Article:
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Astray by Emma Donoghue (Little, Brown and Company, $26)

The characters in Emma Donoghue’s solid collection Astray are on the move and similarly are sure to move readers. Donoghue, author of the best-seller Room, provides a historical source for each of the 14 stories about people who have come or gone in some capacity. “Last Supper at Brown’s” was inspired by an 1864 newspaper clipping about a slave who ran off with his dead master’s wife. “The Gift,” based on the New York Children’s Aid Society’s records, paints a poignant portrait of a girl through letters from her birth mother in New Jersey and her adoptive parents in Iowa. Donoghue, a two-time émigré from her native Ireland, contributes an afterword about travel as a search for “room for reinvention.”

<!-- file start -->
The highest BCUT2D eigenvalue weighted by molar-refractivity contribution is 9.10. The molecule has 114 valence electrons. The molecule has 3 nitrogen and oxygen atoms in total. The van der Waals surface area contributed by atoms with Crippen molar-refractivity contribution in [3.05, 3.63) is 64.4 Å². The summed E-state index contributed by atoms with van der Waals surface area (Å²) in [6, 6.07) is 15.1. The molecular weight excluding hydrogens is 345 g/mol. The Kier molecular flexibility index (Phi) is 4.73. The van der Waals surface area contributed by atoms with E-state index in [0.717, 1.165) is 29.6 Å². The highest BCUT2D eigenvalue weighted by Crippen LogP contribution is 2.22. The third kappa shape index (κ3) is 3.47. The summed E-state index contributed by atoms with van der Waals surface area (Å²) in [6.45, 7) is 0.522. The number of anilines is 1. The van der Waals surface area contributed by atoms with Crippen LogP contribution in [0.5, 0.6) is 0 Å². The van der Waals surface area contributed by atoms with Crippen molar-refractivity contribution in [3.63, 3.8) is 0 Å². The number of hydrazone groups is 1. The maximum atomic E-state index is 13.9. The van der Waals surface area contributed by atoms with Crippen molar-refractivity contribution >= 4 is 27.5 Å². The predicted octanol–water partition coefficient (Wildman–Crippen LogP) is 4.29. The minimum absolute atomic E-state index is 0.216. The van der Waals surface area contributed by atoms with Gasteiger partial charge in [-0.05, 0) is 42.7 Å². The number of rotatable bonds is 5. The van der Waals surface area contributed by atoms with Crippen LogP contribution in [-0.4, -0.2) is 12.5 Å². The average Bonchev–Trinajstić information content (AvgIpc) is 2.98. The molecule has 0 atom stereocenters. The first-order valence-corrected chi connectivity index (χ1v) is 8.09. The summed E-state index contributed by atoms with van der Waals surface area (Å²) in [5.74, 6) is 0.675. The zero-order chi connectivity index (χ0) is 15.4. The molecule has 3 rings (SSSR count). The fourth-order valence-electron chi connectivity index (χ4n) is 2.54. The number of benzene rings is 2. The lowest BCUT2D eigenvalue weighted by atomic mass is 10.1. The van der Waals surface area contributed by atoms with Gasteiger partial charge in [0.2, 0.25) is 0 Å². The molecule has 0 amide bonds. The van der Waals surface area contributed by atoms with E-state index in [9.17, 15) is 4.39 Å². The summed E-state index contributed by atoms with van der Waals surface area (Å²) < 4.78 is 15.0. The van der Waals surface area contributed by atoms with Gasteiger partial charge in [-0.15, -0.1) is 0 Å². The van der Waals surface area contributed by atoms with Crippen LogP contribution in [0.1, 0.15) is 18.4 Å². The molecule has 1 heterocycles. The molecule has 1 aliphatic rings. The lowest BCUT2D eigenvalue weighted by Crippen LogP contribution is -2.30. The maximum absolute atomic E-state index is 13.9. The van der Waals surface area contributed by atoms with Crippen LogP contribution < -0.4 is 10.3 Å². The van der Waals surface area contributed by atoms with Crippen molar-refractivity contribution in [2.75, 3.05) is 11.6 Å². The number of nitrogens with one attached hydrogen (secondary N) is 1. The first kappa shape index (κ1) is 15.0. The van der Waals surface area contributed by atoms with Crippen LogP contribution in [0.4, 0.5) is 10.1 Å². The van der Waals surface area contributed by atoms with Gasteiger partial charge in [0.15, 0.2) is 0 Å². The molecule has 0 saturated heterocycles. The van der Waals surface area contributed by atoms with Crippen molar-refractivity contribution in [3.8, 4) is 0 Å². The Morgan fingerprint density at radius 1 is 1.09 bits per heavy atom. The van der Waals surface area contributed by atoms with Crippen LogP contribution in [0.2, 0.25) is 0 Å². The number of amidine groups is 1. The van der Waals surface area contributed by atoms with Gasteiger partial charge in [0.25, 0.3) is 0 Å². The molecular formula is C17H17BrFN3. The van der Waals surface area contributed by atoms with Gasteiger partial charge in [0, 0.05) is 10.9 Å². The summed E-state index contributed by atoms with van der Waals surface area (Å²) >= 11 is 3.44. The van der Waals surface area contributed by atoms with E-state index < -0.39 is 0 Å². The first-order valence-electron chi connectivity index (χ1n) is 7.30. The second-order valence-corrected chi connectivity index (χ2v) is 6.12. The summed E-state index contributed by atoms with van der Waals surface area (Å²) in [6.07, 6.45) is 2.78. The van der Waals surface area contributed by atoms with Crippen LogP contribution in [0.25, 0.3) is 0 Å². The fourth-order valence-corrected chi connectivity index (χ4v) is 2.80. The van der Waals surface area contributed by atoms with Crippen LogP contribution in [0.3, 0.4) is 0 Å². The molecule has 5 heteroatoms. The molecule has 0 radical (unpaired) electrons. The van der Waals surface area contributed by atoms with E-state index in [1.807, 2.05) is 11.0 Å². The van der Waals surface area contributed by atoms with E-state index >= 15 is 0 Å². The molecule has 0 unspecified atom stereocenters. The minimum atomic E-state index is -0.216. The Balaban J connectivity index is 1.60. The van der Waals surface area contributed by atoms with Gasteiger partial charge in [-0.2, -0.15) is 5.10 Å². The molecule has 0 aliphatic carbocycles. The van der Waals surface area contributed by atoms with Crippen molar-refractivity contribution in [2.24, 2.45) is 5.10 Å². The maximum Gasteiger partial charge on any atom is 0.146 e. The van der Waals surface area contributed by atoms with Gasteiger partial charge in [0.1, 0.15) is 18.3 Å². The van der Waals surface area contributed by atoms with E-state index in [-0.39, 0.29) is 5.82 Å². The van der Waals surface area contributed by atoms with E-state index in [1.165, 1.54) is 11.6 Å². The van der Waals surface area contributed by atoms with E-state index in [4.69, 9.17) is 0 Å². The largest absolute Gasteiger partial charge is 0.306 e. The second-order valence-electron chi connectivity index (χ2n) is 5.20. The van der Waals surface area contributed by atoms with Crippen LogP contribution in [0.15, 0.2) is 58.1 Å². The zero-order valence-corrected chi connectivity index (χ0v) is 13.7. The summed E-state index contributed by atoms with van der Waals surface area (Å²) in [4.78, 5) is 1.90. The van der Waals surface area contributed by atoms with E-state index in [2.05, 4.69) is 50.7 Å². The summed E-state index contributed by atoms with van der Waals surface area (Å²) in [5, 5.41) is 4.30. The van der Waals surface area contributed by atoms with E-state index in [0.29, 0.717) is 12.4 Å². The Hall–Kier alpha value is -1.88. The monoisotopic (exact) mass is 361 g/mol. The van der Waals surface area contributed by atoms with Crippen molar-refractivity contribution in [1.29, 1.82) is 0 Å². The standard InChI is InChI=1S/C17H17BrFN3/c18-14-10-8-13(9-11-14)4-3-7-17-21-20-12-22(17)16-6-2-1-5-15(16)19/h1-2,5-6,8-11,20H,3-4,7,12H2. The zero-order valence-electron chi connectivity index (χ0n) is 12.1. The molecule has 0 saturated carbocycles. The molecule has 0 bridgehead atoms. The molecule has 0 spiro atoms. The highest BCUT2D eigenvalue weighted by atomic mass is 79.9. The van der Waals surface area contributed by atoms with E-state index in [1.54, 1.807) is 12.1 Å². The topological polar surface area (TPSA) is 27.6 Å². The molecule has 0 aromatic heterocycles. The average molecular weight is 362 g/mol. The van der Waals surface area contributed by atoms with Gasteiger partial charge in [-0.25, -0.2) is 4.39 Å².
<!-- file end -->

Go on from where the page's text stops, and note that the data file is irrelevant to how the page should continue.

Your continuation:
Selected Letters of William Styron
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Edited by Rose Styron, with R. Blakeslee Gilpin
(Random House, $40)

“I will write until my knuckles are worn and my brain bewildered, but I will write on and on, and if it can be done by a feckless soul like myself it can be done by the human race: this eternal creation and recreation, even in the face of the bleakest future. You have given me the chance and I’ll not let you down.” — From a 1951 letter to his father, page 94